Production of the Shannon built KC class (KC2-202) began in October 1983 and the most notable change from the KD bus was the fitting of a 4-stroke, turbocharged Cummins L10-185 engine & a Voith D851 gearbox, which was more economical to run unit, which parts were cheaper and easier tl access than its wholly American counterpart, and from an enthusiastic point of view, this bus has its own distinctive sound, compared to the loud roar from the Detroit 6V-71, which was an American engined, parts were expensive to obtain and the unit had very poor fuel economy being a 2-stroke diesel engine. The axles were also changed from Rockwell/GKN type axles to Kirkstall axles. The Dunlop "pneuride" suspension was retained and was the same type as the KD type, although the length of the KC bus was approximately 1 metre longer than the KD type. The Cummins engine in the KC was a much more "European" engine with parts easier to source than for the Detroit Diesel engine, parts for which had to be largely sourced from Dallas, Texas.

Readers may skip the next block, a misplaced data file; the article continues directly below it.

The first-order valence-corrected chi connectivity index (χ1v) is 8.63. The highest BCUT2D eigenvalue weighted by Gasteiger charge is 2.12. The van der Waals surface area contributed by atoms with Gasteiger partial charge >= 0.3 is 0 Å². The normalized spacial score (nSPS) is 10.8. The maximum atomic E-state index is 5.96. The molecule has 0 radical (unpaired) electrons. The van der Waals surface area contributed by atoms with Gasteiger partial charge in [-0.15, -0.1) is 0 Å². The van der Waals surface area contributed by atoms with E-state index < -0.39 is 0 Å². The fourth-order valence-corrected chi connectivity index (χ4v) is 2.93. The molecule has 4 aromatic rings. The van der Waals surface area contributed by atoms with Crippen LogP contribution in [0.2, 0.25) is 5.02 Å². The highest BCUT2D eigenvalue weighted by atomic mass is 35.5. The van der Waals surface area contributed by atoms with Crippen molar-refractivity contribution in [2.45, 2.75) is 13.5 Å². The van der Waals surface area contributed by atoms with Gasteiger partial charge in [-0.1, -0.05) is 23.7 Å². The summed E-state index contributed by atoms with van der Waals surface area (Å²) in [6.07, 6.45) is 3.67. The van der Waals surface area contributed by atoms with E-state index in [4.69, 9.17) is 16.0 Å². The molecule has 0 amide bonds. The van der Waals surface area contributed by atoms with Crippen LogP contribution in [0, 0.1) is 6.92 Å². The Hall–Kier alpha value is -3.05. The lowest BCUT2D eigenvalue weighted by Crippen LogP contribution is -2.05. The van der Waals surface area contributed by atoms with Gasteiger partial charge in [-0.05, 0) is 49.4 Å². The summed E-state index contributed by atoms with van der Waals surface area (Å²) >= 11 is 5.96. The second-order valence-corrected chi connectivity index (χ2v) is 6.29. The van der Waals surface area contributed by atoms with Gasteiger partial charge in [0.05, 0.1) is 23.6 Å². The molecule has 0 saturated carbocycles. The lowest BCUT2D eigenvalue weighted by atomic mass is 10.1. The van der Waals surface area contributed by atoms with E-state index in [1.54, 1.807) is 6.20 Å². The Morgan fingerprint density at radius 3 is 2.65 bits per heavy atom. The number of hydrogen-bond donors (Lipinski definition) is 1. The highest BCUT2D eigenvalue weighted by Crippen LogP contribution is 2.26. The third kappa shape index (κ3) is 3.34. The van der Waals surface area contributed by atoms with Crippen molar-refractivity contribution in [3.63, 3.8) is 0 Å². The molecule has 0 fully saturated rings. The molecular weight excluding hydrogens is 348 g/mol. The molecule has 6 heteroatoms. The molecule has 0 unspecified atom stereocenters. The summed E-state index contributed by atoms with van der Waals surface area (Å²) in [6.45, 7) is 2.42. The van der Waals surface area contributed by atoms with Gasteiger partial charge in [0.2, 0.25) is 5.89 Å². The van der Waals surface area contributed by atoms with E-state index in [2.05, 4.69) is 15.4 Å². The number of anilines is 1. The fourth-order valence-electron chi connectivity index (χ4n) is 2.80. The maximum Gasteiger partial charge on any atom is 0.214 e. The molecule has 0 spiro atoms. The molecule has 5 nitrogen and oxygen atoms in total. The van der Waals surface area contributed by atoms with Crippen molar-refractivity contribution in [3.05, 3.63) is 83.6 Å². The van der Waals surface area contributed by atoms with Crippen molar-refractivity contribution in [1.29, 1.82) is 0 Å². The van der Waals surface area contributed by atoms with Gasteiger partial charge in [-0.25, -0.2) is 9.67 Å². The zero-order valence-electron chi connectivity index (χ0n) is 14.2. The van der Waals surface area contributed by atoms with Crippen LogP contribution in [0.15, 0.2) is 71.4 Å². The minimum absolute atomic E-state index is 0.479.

With exception of KC1 & KC2, which were badged as "Bombardiers", the rest of the KC Citybuses were badged "GACs", as by the time KC3 onwards were on the production line, Bombardier had sold their stake & interest in the factory, with GAC taking sole control of the operation, which produced 201 KC type buses out of the Shannon plant. The KC type ran in general service in CIÉ/Dublin Bus/Bus Éireann from 1983 until 2001 and some of the strongest survivors went onto further service as school buses with Bus Éireann until 2005 when the entire KC fleet was withdrawn, some 22 years after they first entered service into CIÉ.

In preservation are as follows:

KE - InterCity coach

Bombardier KE13 photographed in 1988